When we were all seated, our hosts gave us a quick overview of what we could expect that night. Although the menu changes weekly, we learned we would be feasting on Rodriguez’s take on a chifa menu. With nods to both Peruvian and Chinese influences, the menu ran the gamut, starting from an otoshi, or _amuse-bouche_, of _lomo saltado_ and ending in an _helado dai dai_, ice cream made more whimsical with a dusting in cocoa powder, with five other courses in between.

_Helado dai dai to finish off the 6-course meal (Photo: Monique Loayza)_

One of the standout dishes for me was the deconstructed _sopa wantan_, which featured a superbly balanced and clear broth, brimming with flavors of umami. I could have eaten bowls of the stuff. Also delightful was a dish of quinoa crepes, surprisingly light with perfectly cooked cuts of _magret de canard_ and crispy duck skin tucked into the folds and flavored with a homemade strawberry hoisin sauce. While duck tends to be paired with orange, this dish convinced me it’s ok to shake up the relationship from time to time.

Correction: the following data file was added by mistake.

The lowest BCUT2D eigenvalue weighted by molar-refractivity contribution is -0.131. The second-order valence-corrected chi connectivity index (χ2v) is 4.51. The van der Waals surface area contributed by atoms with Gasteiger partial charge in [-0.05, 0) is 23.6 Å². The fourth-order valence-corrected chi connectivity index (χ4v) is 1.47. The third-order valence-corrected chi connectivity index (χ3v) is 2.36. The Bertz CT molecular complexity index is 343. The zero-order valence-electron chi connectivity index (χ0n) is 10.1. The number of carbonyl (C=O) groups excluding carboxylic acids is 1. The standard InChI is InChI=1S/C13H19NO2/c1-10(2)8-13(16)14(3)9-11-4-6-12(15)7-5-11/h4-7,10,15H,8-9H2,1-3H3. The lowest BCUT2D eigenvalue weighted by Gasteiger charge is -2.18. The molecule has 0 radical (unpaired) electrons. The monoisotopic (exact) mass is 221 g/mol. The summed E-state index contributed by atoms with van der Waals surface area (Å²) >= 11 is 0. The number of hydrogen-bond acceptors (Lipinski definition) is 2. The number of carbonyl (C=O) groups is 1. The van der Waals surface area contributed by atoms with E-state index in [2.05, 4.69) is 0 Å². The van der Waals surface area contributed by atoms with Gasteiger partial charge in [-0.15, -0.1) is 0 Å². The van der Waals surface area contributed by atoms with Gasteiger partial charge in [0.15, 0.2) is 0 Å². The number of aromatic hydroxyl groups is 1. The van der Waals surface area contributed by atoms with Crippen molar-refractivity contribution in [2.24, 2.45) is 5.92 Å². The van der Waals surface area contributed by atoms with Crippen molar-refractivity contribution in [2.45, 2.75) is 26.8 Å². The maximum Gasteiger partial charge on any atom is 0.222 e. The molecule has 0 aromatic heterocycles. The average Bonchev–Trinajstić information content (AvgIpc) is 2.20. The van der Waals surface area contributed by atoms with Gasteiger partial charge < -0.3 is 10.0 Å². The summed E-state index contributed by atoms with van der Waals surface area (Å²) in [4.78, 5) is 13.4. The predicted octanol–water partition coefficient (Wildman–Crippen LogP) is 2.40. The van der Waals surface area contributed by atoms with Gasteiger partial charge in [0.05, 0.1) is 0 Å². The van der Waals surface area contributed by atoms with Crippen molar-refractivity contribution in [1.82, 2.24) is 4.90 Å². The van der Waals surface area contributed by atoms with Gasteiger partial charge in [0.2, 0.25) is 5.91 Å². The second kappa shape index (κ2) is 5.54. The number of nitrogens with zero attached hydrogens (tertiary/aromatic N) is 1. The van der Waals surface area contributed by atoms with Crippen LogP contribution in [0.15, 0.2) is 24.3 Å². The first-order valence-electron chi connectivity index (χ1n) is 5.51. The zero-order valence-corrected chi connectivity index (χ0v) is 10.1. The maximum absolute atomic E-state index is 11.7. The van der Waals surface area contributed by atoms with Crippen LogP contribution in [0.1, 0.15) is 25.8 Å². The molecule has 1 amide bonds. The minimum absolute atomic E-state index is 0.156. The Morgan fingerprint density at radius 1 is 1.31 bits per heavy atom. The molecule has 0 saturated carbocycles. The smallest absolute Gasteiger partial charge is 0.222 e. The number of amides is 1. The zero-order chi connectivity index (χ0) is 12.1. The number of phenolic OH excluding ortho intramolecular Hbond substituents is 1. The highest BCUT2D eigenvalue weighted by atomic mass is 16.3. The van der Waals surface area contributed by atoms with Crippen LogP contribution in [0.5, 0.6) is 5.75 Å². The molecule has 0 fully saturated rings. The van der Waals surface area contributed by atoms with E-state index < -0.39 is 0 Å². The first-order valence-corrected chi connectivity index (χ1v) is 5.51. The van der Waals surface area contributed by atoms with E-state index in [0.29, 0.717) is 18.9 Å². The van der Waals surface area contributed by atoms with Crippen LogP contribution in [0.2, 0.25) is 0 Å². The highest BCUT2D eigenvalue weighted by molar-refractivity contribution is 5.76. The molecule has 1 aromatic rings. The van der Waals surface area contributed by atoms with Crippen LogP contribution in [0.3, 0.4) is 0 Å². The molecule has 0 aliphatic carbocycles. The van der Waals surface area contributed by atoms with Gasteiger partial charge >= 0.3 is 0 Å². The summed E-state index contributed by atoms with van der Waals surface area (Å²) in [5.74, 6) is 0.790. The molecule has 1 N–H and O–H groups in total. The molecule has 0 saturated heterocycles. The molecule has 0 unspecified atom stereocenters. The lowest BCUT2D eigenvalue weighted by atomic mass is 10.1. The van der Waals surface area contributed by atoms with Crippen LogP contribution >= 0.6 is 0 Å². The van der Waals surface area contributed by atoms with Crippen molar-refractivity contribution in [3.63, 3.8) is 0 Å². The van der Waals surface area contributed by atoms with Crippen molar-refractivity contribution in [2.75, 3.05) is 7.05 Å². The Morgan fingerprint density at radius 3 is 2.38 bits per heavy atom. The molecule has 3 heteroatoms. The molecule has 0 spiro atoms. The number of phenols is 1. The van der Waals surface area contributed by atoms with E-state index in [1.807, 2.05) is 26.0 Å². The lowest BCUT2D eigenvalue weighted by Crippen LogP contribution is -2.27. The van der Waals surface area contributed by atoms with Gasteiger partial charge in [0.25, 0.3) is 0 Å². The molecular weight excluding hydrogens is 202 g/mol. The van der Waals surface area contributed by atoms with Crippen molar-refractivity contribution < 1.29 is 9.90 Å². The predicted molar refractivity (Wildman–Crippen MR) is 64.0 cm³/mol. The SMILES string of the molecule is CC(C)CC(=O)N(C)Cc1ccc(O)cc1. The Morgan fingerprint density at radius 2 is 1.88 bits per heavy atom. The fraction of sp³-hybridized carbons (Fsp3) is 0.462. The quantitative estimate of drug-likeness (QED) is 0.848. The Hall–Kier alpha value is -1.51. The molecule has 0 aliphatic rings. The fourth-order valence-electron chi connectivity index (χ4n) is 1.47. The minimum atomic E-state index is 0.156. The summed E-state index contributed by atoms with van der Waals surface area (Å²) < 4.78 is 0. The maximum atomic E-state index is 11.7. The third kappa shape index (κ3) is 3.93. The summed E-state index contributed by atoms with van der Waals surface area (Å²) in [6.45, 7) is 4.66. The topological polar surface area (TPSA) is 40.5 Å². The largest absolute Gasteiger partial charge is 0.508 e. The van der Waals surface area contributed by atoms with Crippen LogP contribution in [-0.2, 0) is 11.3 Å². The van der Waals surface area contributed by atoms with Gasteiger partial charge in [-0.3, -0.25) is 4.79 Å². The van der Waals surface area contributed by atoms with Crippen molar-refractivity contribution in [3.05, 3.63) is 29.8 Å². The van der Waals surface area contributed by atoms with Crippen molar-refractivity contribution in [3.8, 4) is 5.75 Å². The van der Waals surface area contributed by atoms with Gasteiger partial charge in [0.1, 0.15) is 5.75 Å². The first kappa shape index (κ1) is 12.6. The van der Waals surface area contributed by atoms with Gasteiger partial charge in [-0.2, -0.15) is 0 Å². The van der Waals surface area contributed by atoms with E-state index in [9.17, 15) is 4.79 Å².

Eating pleasurably was the easy part. So let’s revisit that whole having to recite my meal thing. Before each course was served, guests were invited to come up two at a time to the kitchen to observe Rodriguez and his staff plate the upcoming dish, basically taking a crash course in learning the names of the ingredients. After each pair finished serving the plates, they had to recap what they learned back to everyone else, all under the watchful eye of Rodriguez. Let’s just say my intermediate level of Spanish and memorization capacity of a goldfish didn’t serve me well during my turn.